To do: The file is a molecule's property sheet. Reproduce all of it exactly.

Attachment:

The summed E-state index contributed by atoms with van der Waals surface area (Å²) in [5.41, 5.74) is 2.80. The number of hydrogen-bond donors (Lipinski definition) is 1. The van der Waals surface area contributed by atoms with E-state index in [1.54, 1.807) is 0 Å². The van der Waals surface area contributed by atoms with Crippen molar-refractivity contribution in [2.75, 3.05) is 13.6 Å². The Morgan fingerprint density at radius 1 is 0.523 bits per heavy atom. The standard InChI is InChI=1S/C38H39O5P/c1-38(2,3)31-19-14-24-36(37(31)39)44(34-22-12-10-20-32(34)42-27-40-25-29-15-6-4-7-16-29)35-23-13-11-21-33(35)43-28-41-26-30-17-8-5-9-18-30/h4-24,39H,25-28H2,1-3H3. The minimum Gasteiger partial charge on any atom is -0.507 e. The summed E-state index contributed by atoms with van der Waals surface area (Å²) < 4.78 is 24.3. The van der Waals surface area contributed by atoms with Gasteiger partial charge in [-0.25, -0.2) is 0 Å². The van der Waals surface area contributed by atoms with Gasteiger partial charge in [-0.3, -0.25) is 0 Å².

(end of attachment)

The summed E-state index contributed by atoms with van der Waals surface area (Å²) in [5.41, 5.74) is 2.80. The number of hydrogen-bond donors (Lipinski definition) is 1. The van der Waals surface area contributed by atoms with E-state index in [1.54, 1.807) is 0 Å². The van der Waals surface area contributed by atoms with Crippen molar-refractivity contribution in [2.75, 3.05) is 13.6 Å². The Morgan fingerprint density at radius 1 is 0.523 bits per heavy atom. The standard InChI is InChI=1S/C38H39O5P/c1-38(2,3)31-19-14-24-36(37(31)39)44(34-22-12-10-20-32(34)42-27-40-25-29-15-6-4-7-16-29)35-23-13-11-21-33(35)43-28-41-26-30-17-8-5-9-18-30/h4-24,39H,25-28H2,1-3H3. The minimum Gasteiger partial charge on any atom is -0.507 e. The summed E-state index contributed by atoms with van der Waals surface area (Å²) < 4.78 is 24.3. The van der Waals surface area contributed by atoms with Gasteiger partial charge in [-0.25, -0.2) is 0 Å². The van der Waals surface area contributed by atoms with Gasteiger partial charge in [-0.3, -0.25) is 0 Å².